The Biltmore Hotel, known for its stunning Spanish architecture, its gargantuan pool, and its famous guests, is also renowned for something else: its ghosts.
Since the hotel's early days, visitors and employees claim to have witnessed ghosts and unexplainable occurrences. No wonder: During the Prohibition era, the thirteenth floor housed the Everglades Suite, favorite room of gangland chieftain Al Capone. It became a speakeasy, where another gangster was supposedly shot and killed. Capone's ghost, that of the murdered mobster, and specters of dead soldiers from World War II (when the hotel served as a veterans' hospital) are said to roam the halls.
These days storyteller Linda Spitzer perpetuates the hotel's supernatural side by recounting tales both spooky and historic every Thursday evening at the famous Coral Gables landmark. Spitzer's Ghost Stories at the Biltmore, a hotel staple for the past four and a half years, attracts listeners young and old who gather around the fireplace in the dimly lit lobby.
While Spitzer herself does not believe in apparitions, she thinks strange events happen. One of her listeners, a member of the film crew on the set of Bad Boys, told her about his haunted stay at the hotel. "He had a room to himself," Spitzer recounts, "and one day after he stepped out of the shower, written in the fog on the bathroom mirror was the word Hi, which he believed a spirit had written."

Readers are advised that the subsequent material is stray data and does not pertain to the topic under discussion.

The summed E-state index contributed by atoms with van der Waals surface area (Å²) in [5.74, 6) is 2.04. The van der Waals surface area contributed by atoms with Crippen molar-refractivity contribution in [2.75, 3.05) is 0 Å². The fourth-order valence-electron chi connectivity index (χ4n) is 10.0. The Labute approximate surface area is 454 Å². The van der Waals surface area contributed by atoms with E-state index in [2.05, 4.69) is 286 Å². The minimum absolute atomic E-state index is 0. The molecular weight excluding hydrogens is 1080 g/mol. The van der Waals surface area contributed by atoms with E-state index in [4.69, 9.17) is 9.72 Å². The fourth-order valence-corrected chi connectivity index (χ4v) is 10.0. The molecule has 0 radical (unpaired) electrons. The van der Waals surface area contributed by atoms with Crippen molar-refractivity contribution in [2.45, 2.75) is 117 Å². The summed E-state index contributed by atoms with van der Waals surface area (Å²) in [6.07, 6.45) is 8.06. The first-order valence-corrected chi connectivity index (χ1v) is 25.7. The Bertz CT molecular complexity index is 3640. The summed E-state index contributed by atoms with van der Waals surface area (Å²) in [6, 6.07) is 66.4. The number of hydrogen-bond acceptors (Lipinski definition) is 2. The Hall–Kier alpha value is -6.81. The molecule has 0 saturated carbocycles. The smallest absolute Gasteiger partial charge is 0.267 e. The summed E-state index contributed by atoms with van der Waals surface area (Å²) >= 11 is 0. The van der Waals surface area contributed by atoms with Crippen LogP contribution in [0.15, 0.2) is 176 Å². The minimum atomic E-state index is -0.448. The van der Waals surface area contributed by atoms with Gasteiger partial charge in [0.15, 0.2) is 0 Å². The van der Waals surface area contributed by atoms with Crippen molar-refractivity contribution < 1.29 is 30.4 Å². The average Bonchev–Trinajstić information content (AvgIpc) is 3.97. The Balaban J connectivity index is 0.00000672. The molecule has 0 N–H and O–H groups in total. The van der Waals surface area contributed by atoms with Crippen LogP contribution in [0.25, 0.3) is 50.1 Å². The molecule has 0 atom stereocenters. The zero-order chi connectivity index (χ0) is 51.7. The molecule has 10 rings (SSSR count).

Spitzer, the founder and former president of the Miami Storytellers Guild, does more than just tell tales about the hotel's eerie inhabitants. She also coordinates storytelling at South Dade's Fruit and Spice Park and sets up three days of storytelling for kids at the Miami Book Fair International.
Many regulars attend Spitzer's sessions. One of them, Melanie Bermudez, first came alone to hear the stories. Later she returned with her children. "The way she tells her stories makes us feel like we are in the atmosphere of the story," says Bermudez. "It's like being in someone's living room."
Making storytelling more accessible to the public is Spitzer's motivation for working at the Biltmore. "There's a revival of storytelling going on, and I'm part of it," she explains. "I'm doing my best in Miami to keep storytelling alive."